Me, My Business & I Series: Slow and steady wins the race

I think the hardest lesson I had to learn when I ventured into self-employment was that it would take so much time to build my business up. You can put all of your time and effort into growing your company, but you're still one person, and you shouldn't get frustrated if you don't see immediate (successful) results.

I remember attending industry-specific conferences and workshops at the beginning of my freelance career, and hearing about other people's successes, and I'll admit: I was jealous. I wanted to be in the driver's seat like they were, making solid money, having lots of creative freedom, and enjoying the "good life" of working from home, whether that meant at a desk or in the backyard.

However, in the meantime, I was in the thick of taking on smaller jobs for less money (to stay afloat as well as build up my professional portfolio). I was finding myself agreeing to do tasks with current clients that weren't necessarily in my arsenal of specialties (much like those who have to make coffee for their bosses or walk their dogs or run personal errands for them). And I was working really hard, and really long hours.

But today, almost a decade in, I can pretty much say with confidence (um, humble confidence) that I'm there. I now work with just a handful of clients, however I have titles connected to each of these "jobs" and get industry-standard remuneration for my work. And my schedule is still mostly flexible enough that if I work ahead, I can take a "gardening" day when I know the weather is going to especially nice.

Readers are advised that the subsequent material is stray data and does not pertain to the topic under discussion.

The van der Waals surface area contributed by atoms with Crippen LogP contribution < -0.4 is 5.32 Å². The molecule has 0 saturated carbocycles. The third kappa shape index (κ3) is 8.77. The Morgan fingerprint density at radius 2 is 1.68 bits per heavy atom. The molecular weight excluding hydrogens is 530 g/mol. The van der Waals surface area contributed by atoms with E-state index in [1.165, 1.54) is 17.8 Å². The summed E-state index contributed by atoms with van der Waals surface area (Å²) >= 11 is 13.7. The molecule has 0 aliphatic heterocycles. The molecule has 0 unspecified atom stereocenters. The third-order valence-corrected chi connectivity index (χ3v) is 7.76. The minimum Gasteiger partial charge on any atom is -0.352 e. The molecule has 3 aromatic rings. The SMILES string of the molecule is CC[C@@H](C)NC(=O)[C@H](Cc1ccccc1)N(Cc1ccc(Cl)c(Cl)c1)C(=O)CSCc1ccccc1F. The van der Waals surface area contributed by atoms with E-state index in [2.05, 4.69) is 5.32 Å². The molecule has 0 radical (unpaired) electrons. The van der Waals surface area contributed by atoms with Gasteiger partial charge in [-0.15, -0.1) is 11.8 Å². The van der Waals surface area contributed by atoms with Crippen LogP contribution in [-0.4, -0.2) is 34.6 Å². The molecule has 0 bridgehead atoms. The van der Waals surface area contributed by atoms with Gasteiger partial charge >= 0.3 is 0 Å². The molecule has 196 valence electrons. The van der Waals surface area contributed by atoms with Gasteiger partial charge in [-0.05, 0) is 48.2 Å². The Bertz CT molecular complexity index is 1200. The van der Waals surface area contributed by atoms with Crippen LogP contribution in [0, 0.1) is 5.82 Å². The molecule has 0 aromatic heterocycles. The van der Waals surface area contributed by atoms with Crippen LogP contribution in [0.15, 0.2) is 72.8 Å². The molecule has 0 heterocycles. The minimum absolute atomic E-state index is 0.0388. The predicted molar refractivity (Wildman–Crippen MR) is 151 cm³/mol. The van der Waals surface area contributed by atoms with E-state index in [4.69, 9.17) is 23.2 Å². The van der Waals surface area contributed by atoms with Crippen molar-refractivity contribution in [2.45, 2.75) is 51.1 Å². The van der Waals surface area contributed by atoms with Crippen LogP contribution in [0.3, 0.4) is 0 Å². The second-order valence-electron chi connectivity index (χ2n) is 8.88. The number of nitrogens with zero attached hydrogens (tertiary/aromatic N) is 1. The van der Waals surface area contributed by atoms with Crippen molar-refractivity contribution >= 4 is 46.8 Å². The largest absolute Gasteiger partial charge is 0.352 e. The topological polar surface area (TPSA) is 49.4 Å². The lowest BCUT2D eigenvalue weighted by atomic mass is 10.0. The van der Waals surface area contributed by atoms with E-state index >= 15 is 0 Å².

And I'm here, at this place in my self-employment, because I genuinely just kept my nose to the grindstone, I was tenacious (borderline annoying because I was following up constantly on pitches and other queries that people may have thought they could ignore), and I didn't give up.

If you find yourself plugging away at building up a business and are getting a bit frustrated with the lengthy process, remember the cheesy-but-true adage that Rome wasn't built in a day. While we all have this insatiable hunger for immediate results, creating a successful company entails lots of legwork. 

But when you reach those certain pinnacles of success, it makes the climb all the more worth it.

Jennifer Cox is a regular Suburban columnist and blogger, and writes for daily newspapers as well as national magazines. She's a social media guru, a Suzy Homemaker wannabe, and the mother of a 3-year-old son.

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